Pages: Build pages like a boss

Professional-grade pages balance content needs with a site's structural hierarchy.


Beyond a typical website’s homepage are its internal pages. These pages make up the framework of a site, organized in a hierarchical structure of parent and child pages that is represented in the site’s navigation menus. This makes pages ideal for relatively static content like “About,” “Our Initiatives” or “Get Involved.”

Internal pages may also act as containers for more dynamic content, like posts used for news, events or people profiles. (These post types are all available in the WashU Web Theme.)

Planning your site’s pages

As you’re mapping out your website and adding new pages, consider these important features of each page:

  1. Location: Consider where the page appears in the site architecture. Top-level pages appear in the main navigation; child pages are listed in the sub-navigation on the side. List pages in a logical order, such as by chronology or importance, or in alphabetical order. It’s usually best to create an outline of your site to test ideas before actually adding pages. Remember to organize pages in a way that makes sense for your audience.
  2. Title: Make page names descriptive and specific. On a mobile device, visitors can’t easily see a pages’s location, so you may not rely on a page’s location to convey important information about its content. Consider: Will users understand what a page is about if they click to it directly from a Google search on a mobile phone (while patting their head and rubbing their belly)?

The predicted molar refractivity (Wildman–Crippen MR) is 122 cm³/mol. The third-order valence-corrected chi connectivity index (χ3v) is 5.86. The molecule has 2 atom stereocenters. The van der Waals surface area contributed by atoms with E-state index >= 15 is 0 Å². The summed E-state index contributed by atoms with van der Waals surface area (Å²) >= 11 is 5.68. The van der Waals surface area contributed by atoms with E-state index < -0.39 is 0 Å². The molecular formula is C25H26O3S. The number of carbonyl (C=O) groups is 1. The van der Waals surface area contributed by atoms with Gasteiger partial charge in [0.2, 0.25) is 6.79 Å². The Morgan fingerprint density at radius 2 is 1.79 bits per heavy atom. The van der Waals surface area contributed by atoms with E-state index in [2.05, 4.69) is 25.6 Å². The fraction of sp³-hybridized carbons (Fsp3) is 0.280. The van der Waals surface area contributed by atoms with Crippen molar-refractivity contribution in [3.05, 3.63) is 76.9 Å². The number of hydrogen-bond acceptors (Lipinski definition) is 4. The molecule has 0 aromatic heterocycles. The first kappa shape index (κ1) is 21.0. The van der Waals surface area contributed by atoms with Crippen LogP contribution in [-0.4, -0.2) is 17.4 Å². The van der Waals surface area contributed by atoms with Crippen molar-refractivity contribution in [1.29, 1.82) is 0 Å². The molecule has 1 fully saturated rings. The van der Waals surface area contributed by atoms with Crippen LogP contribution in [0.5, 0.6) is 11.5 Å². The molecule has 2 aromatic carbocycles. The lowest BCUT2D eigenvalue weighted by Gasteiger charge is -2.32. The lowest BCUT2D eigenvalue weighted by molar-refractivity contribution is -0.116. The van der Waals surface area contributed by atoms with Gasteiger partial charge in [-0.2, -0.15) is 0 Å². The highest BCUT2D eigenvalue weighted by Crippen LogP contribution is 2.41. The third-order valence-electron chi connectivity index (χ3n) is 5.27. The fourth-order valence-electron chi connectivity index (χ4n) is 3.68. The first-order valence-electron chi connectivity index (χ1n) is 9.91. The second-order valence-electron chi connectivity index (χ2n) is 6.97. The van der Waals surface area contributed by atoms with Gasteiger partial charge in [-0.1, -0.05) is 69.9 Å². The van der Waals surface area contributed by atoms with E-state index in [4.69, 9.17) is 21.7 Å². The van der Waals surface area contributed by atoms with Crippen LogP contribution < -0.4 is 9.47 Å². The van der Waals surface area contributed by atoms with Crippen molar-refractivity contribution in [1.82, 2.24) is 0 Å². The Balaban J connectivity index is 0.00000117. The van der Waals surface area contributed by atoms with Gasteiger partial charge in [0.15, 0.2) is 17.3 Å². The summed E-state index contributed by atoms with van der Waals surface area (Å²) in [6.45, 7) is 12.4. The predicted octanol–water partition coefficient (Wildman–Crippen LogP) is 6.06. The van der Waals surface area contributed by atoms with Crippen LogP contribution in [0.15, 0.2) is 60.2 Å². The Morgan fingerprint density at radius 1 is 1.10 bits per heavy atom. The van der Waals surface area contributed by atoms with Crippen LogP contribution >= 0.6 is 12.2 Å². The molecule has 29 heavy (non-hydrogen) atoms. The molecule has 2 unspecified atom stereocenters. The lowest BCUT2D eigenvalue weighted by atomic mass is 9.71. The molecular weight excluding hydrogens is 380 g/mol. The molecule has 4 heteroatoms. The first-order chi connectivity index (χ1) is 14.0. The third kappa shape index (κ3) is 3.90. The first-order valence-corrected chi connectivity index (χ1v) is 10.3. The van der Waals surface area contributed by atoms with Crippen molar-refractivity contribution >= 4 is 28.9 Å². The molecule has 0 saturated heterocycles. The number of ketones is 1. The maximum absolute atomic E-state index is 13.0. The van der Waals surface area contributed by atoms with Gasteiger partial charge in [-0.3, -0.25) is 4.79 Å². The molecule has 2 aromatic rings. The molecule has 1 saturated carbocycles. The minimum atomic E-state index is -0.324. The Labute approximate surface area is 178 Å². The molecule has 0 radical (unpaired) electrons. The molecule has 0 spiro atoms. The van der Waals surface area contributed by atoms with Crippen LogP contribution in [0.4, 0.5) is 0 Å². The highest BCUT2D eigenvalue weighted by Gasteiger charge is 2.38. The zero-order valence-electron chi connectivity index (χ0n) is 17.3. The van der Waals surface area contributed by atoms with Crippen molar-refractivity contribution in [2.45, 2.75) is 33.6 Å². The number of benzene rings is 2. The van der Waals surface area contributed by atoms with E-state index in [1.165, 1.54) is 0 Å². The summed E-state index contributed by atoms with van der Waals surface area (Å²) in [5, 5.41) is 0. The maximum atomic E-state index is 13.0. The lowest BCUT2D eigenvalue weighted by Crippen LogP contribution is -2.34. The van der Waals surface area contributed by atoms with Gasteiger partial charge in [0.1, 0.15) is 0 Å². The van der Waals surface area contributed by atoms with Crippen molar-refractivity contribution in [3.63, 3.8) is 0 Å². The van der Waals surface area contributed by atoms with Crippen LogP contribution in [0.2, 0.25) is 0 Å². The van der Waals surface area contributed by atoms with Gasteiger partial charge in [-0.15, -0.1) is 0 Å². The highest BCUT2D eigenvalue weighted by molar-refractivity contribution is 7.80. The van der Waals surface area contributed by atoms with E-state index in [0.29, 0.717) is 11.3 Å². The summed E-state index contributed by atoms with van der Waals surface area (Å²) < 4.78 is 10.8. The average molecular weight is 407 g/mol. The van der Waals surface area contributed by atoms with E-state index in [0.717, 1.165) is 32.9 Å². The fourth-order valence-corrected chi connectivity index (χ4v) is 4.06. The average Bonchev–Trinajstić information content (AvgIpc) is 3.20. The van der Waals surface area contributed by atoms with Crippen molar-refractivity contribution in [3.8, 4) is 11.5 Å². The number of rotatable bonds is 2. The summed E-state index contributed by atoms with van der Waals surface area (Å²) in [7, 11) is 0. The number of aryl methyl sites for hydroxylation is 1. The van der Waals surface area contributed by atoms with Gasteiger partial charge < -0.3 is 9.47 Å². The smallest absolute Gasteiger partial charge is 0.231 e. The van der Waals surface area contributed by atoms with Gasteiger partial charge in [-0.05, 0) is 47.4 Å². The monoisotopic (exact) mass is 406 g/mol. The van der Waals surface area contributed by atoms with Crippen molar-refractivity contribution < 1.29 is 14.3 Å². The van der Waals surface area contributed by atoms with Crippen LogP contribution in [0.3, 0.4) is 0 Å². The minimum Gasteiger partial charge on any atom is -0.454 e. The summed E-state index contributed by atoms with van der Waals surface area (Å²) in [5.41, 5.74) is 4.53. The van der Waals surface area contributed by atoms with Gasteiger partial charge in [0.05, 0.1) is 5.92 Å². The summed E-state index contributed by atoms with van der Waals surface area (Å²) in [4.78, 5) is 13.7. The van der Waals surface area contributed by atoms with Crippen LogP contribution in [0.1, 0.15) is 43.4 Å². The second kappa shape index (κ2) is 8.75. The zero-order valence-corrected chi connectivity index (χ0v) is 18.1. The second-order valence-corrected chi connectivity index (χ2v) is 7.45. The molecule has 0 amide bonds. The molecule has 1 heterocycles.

3. Content: Content consists of the information — including text, images and links — on a page. Consider your objectives, and focus on one clear message or group of related messages per page. Create blocks of content that guide your visitor’s attention through the page. You can accomplish this using styles like subheadings and bullet points or using a page builder such as Tailor to create more visual layouts.

Deciding how much content to include

Effective internal pages have one clear message or group of related messages. If a page has child pages, it may provide an introduction to all of the content in that section. Then, as you drill down to child pages, the content and message get more specific.

Find the right balance when separating content onto different pages. Long pages can be overwhelming, but many separate pages can require unnecessary clicking or cause visitors to miss important information.